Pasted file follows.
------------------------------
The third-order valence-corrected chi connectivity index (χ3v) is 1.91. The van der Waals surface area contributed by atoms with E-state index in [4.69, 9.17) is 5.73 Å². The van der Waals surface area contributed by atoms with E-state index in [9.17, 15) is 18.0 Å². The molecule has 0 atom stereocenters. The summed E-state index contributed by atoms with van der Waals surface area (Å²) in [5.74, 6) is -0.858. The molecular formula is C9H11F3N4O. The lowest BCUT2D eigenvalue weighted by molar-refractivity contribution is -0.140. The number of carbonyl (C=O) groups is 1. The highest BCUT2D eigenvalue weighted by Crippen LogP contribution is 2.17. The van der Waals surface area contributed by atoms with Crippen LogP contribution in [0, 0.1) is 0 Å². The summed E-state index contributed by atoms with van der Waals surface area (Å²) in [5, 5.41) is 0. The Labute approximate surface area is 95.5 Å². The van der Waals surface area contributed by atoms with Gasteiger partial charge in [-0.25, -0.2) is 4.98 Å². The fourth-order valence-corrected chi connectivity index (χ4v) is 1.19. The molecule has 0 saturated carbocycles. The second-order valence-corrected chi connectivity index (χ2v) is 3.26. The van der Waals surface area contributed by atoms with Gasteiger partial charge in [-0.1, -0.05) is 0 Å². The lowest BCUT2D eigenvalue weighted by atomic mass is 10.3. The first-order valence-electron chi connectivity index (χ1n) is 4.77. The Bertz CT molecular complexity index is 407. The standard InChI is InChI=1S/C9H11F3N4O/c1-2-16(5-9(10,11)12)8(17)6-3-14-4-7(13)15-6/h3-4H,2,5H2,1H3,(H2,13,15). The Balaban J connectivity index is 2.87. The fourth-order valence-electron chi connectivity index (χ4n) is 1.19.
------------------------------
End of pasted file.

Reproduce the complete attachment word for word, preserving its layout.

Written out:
The third-order valence-corrected chi connectivity index (χ3v) is 1.91. The van der Waals surface area contributed by atoms with E-state index in [4.69, 9.17) is 5.73 Å². The van der Waals surface area contributed by atoms with E-state index in [9.17, 15) is 18.0 Å². The molecule has 0 atom stereocenters. The summed E-state index contributed by atoms with van der Waals surface area (Å²) in [5.74, 6) is -0.858. The molecular formula is C9H11F3N4O. The lowest BCUT2D eigenvalue weighted by molar-refractivity contribution is -0.140. The number of carbonyl (C=O) groups is 1. The highest BCUT2D eigenvalue weighted by Crippen LogP contribution is 2.17. The van der Waals surface area contributed by atoms with Crippen LogP contribution in [0, 0.1) is 0 Å². The summed E-state index contributed by atoms with van der Waals surface area (Å²) in [5, 5.41) is 0. The Labute approximate surface area is 95.5 Å². The van der Waals surface area contributed by atoms with Gasteiger partial charge in [-0.25, -0.2) is 4.98 Å². The fourth-order valence-corrected chi connectivity index (χ4v) is 1.19. The molecule has 0 saturated carbocycles. The second-order valence-corrected chi connectivity index (χ2v) is 3.26. The van der Waals surface area contributed by atoms with Gasteiger partial charge in [-0.1, -0.05) is 0 Å². The lowest BCUT2D eigenvalue weighted by atomic mass is 10.3. The first-order valence-electron chi connectivity index (χ1n) is 4.77. The Bertz CT molecular complexity index is 407. The standard InChI is InChI=1S/C9H11F3N4O/c1-2-16(5-9(10,11)12)8(17)6-3-14-4-7(13)15-6/h3-4H,2,5H2,1H3,(H2,13,15). The Balaban J connectivity index is 2.87. The fourth-order valence-electron chi connectivity index (χ4n) is 1.19.